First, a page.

• SB 467 (2015) would have depoliticized water planning and management in New Mexico by limiting the number of appointments from the Governor’s office to the Interstate Stream Commission to four members and by requiring that no single political party have more than four members. Additionally, the bill required professional qualifications of appointees in water resources fields and representation by a variety of water users across the state.
  • Cotter joined Reps. Andy Nunez and John Zimmerman as the only Las Cruces area legislators to vote against pro-conservation SB 391.
    • SB 391 (2016) would have extended the existing 10% tax credit for the installation of commercial, residential and agricultural solar systems, which is set to expire December 31, 2016. This 10% tax credit has helped many New Mexicans invest in solar energy for their homes, businesses and farms, improving the environment and public health by reducing the demand for coal-fired electricity.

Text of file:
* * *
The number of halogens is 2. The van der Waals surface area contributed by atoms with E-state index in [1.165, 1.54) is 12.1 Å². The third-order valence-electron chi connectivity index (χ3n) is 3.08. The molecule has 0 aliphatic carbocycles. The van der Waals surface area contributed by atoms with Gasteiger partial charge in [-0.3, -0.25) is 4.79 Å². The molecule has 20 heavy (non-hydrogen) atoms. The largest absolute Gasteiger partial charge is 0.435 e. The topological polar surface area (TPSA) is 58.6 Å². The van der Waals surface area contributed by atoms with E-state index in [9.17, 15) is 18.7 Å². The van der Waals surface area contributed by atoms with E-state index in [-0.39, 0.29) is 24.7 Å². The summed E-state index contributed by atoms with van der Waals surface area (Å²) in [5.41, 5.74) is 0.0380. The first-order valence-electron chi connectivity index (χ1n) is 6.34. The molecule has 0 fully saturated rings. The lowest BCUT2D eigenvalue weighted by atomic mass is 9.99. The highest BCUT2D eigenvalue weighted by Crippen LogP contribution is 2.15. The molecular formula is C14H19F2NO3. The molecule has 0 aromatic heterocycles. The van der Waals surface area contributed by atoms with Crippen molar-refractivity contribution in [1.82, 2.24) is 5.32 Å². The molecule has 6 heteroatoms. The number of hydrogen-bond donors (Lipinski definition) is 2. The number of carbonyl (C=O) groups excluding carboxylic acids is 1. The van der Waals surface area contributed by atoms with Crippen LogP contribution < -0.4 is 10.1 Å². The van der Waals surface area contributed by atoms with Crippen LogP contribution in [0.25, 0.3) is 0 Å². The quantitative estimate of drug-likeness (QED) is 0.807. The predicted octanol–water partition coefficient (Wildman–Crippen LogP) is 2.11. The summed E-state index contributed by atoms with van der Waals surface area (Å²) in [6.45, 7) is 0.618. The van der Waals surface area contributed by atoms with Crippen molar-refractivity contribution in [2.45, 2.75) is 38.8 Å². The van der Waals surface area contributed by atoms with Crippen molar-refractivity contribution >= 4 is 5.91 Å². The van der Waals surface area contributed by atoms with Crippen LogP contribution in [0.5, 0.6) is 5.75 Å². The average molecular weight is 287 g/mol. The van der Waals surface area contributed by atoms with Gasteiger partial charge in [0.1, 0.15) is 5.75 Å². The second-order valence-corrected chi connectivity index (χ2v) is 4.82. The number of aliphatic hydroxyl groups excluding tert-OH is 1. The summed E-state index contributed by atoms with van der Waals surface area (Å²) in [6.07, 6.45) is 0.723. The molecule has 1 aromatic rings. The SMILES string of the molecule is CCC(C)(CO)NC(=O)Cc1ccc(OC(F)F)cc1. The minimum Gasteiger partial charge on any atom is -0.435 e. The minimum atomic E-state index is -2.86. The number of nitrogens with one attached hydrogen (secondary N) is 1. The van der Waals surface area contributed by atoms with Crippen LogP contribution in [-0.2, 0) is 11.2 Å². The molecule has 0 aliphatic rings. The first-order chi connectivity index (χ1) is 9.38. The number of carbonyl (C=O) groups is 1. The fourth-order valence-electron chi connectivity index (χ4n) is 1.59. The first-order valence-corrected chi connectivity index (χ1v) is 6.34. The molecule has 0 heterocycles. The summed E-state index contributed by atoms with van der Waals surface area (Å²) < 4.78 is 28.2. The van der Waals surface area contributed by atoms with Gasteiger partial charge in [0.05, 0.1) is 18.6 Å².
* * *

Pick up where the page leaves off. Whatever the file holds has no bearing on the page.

• Of all the senators who voted on House Bill (HB) 87, Sens. Soules and Joseph Cervantes and Rep. Steinborn were the only three Las Cruces area legislators that voted against it. A vote against this bill is the pro-conservation position.
    • HB 87 (2015) would have provided the Water Quality Control Commission with overly broad authority to decide the location of public hearings that they conduct. This would have created the possibility for hearings to be conducted in a location that makes attendance difficult or impossible for communities most affected by proposed regulations or water quality standards.